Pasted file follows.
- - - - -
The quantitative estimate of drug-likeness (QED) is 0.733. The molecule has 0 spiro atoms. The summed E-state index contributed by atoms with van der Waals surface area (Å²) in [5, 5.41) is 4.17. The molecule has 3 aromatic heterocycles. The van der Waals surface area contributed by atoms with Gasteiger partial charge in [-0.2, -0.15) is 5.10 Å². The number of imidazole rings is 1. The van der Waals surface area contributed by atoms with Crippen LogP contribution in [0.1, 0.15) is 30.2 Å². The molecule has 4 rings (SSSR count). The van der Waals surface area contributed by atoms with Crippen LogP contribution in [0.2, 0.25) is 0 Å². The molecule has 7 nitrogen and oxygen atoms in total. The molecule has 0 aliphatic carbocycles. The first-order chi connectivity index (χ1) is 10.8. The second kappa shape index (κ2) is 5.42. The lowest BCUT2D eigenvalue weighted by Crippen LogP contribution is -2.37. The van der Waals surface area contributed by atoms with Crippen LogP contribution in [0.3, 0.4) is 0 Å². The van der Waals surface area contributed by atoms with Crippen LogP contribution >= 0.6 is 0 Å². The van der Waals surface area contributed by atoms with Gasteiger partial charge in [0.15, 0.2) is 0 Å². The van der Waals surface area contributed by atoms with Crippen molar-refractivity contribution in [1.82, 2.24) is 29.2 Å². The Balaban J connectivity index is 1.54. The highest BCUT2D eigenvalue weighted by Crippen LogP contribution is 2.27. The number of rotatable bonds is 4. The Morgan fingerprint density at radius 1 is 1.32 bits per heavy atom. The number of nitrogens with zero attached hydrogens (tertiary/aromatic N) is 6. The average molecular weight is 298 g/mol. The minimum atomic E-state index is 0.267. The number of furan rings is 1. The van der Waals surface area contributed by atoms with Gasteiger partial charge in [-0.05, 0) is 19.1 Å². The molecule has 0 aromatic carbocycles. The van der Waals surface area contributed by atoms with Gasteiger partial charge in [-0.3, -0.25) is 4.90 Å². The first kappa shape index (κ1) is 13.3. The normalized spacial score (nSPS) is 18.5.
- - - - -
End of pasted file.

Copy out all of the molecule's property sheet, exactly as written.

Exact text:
The quantitative estimate of drug-likeness (QED) is 0.733. The molecule has 0 spiro atoms. The summed E-state index contributed by atoms with van der Waals surface area (Å²) in [5, 5.41) is 4.17. The molecule has 3 aromatic heterocycles. The van der Waals surface area contributed by atoms with Gasteiger partial charge in [-0.2, -0.15) is 5.10 Å². The number of imidazole rings is 1. The van der Waals surface area contributed by atoms with Crippen LogP contribution in [0.1, 0.15) is 30.2 Å². The molecule has 4 rings (SSSR count). The van der Waals surface area contributed by atoms with Crippen LogP contribution in [0.2, 0.25) is 0 Å². The molecule has 7 nitrogen and oxygen atoms in total. The molecule has 0 aliphatic carbocycles. The first-order chi connectivity index (χ1) is 10.8. The second kappa shape index (κ2) is 5.42. The lowest BCUT2D eigenvalue weighted by Crippen LogP contribution is -2.37. The van der Waals surface area contributed by atoms with Crippen LogP contribution in [0.3, 0.4) is 0 Å². The van der Waals surface area contributed by atoms with Crippen LogP contribution >= 0.6 is 0 Å². The van der Waals surface area contributed by atoms with Gasteiger partial charge in [0.15, 0.2) is 0 Å². The van der Waals surface area contributed by atoms with Crippen molar-refractivity contribution in [1.82, 2.24) is 29.2 Å². The Balaban J connectivity index is 1.54. The highest BCUT2D eigenvalue weighted by Crippen LogP contribution is 2.27. The number of rotatable bonds is 4. The Morgan fingerprint density at radius 1 is 1.32 bits per heavy atom. The number of nitrogens with zero attached hydrogens (tertiary/aromatic N) is 6. The average molecular weight is 298 g/mol. The minimum atomic E-state index is 0.267. The number of furan rings is 1. The van der Waals surface area contributed by atoms with Gasteiger partial charge in [-0.05, 0) is 19.1 Å². The molecule has 0 aromatic carbocycles. The van der Waals surface area contributed by atoms with Gasteiger partial charge in [-0.3, -0.25) is 4.90 Å². The first kappa shape index (κ1) is 13.3. The normalized spacial score (nSPS) is 18.5.